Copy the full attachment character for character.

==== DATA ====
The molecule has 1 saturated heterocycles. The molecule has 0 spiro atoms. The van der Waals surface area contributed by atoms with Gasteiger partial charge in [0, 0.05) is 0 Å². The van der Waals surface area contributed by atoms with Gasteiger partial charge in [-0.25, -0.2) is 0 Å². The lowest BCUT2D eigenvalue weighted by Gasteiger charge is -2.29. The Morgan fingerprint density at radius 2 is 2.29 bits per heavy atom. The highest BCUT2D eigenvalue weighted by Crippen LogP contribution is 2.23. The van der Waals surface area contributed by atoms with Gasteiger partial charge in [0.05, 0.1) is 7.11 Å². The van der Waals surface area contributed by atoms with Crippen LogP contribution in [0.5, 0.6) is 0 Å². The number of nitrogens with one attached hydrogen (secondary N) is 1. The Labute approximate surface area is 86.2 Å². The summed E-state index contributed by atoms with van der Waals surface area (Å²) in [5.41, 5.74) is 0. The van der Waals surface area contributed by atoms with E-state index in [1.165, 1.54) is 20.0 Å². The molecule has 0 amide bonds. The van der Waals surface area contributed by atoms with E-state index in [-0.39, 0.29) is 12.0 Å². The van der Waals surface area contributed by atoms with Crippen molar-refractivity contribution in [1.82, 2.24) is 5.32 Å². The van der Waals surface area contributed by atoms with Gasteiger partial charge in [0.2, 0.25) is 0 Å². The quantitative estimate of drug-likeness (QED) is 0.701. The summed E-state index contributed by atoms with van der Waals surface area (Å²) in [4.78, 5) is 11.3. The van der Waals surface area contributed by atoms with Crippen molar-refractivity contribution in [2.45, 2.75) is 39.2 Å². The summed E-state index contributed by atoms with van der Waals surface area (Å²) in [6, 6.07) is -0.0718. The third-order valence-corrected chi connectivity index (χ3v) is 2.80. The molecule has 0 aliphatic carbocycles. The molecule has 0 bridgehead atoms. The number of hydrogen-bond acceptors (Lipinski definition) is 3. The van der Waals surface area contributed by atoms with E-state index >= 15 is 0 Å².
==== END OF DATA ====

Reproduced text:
The molecule has 1 saturated heterocycles. The molecule has 0 spiro atoms. The van der Waals surface area contributed by atoms with Gasteiger partial charge in [0, 0.05) is 0 Å². The van der Waals surface area contributed by atoms with Gasteiger partial charge in [-0.25, -0.2) is 0 Å². The lowest BCUT2D eigenvalue weighted by Gasteiger charge is -2.29. The Morgan fingerprint density at radius 2 is 2.29 bits per heavy atom. The highest BCUT2D eigenvalue weighted by Crippen LogP contribution is 2.23. The van der Waals surface area contributed by atoms with Gasteiger partial charge in [0.05, 0.1) is 7.11 Å². The van der Waals surface area contributed by atoms with Crippen LogP contribution in [0.5, 0.6) is 0 Å². The number of nitrogens with one attached hydrogen (secondary N) is 1. The Labute approximate surface area is 86.2 Å². The summed E-state index contributed by atoms with van der Waals surface area (Å²) in [5.41, 5.74) is 0. The van der Waals surface area contributed by atoms with E-state index in [1.165, 1.54) is 20.0 Å². The molecule has 0 amide bonds. The van der Waals surface area contributed by atoms with E-state index in [-0.39, 0.29) is 12.0 Å². The van der Waals surface area contributed by atoms with Crippen molar-refractivity contribution in [1.82, 2.24) is 5.32 Å². The van der Waals surface area contributed by atoms with Gasteiger partial charge in [0.2, 0.25) is 0 Å². The quantitative estimate of drug-likeness (QED) is 0.701. The summed E-state index contributed by atoms with van der Waals surface area (Å²) in [4.78, 5) is 11.3. The van der Waals surface area contributed by atoms with Crippen molar-refractivity contribution in [2.45, 2.75) is 39.2 Å². The summed E-state index contributed by atoms with van der Waals surface area (Å²) in [6, 6.07) is -0.0718. The third-order valence-corrected chi connectivity index (χ3v) is 2.80. The molecule has 0 aliphatic carbocycles. The molecule has 0 bridgehead atoms. The number of hydrogen-bond acceptors (Lipinski definition) is 3. The van der Waals surface area contributed by atoms with E-state index >= 15 is 0 Å².